I have failed many times before because of things like this. I made a mistake and I would have an attitude that was like, “well, I failed, looks like I can’t do this”.  This time is different.  I recognize that I made a mistake, but mistakes never mean the end, rather, they signify a renewal and new beginning. Instead of giving up, I am working to get back on track, and continue on. Soon I will be starting kick boxing and Brazilian Jiu Jitsu. I love fitness expert Jack Lalanne’s motivational speech “Life is a Battlefield”.  To get the things you want in life and achieve your goals, you have to fight for it everyday. Your enemy is yourself, more specifically the negative aspects of yourself; apathy, depression, anger, laziness, bad habits, and negative thoughts. At some point, you will have failures, you will make mistakes.  Just like any great battle, the enemy will make a counter offensive and try to push you back.  But you can’t give up, just because you made a mistake and had some failures. The Allied soldiers had some failures and defeats in the fall and winter of 1944, they were forced to retreat at the Battle of the Bulge, but they never gave up, they never broke and ran.  They dug in their heals, held the line, fought back, overcame adversity, and pressed forward.

In popular media they always show before and after photos, showing some fat or obese person in the before, and a chiseled and buff person after.  These photos don’t tell the whole story, of the hard work and sacrifice, the changing of attitudes and lifestyle necessary to achieve that.  They also don’t tell about the failures that occur, the struggles and setbacks that happen. They just show a perfect narrative, giving the impression that it’s easy, you can get results fast, next week!  If you are trying to lose weight and get fit like me, know this, it will not go perfectly, there will be failures, mistakes, and setbacks. DO NOT let setbacks destroy your passion and drive.  Do not define yourself by past failures.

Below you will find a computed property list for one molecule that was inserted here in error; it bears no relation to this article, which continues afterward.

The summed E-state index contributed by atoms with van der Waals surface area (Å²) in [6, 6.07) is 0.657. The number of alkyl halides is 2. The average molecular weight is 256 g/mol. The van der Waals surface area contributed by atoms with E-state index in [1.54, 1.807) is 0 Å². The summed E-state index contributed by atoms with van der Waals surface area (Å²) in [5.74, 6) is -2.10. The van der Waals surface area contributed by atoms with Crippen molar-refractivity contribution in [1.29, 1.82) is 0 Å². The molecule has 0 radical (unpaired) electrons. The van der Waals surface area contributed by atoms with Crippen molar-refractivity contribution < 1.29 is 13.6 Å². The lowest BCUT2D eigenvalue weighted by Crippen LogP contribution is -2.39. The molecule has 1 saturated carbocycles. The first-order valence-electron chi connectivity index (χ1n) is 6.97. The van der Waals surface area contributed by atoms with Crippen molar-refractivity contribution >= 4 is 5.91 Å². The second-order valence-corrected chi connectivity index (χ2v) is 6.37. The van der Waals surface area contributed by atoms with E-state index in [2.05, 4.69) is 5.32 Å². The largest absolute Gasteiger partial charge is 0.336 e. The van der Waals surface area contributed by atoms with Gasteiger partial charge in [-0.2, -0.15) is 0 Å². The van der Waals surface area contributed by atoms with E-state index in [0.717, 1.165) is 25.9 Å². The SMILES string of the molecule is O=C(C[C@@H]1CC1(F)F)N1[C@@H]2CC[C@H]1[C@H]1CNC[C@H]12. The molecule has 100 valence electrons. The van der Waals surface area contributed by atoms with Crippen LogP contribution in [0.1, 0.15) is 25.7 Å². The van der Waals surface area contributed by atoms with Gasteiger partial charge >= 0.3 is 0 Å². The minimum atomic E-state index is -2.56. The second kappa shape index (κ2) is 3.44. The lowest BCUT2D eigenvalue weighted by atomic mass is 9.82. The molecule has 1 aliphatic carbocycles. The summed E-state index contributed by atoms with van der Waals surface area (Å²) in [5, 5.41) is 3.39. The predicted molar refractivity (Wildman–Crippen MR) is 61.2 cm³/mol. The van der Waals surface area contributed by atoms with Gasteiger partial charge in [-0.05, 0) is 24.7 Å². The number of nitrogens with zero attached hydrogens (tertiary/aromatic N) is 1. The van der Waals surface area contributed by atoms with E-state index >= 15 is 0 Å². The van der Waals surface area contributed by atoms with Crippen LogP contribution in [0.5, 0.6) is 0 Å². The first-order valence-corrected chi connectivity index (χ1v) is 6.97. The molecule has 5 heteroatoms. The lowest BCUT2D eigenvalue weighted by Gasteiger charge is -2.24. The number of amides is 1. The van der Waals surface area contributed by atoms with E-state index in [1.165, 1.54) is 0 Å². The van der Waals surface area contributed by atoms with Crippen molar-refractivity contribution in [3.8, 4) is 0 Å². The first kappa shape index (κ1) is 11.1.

Failure is not the end, rather, it is a chance to begin again, learn from your mistakes, and move forward. This principle holds true no matter what situation, whether it is a history changing battle, weight loss, your career, relationships, breaking an addiction, sports, or any aspect of life where you are endeavoring to improve yourself.

Never Again 360

FRANCE, Arromanches-les-Bains : Men dressed in vintage World War II US military uniforms stand next to a Willis jeep, on the beach, in the morning in Arromanches, western France, on June 5, 2014, a day before the start of the D-Day commemorations. The D-Day ceremonies on June 6 this year mark the 70th anniversary since the launch of ‘Operation Overlord’, a vast military operation by Allied forces in Normandy, which turned the tide of World War II, eventually leading to the liberation of occupied France and the end of the war against Nazi Germany. AFP PHOTO / LUDOVIC MARIN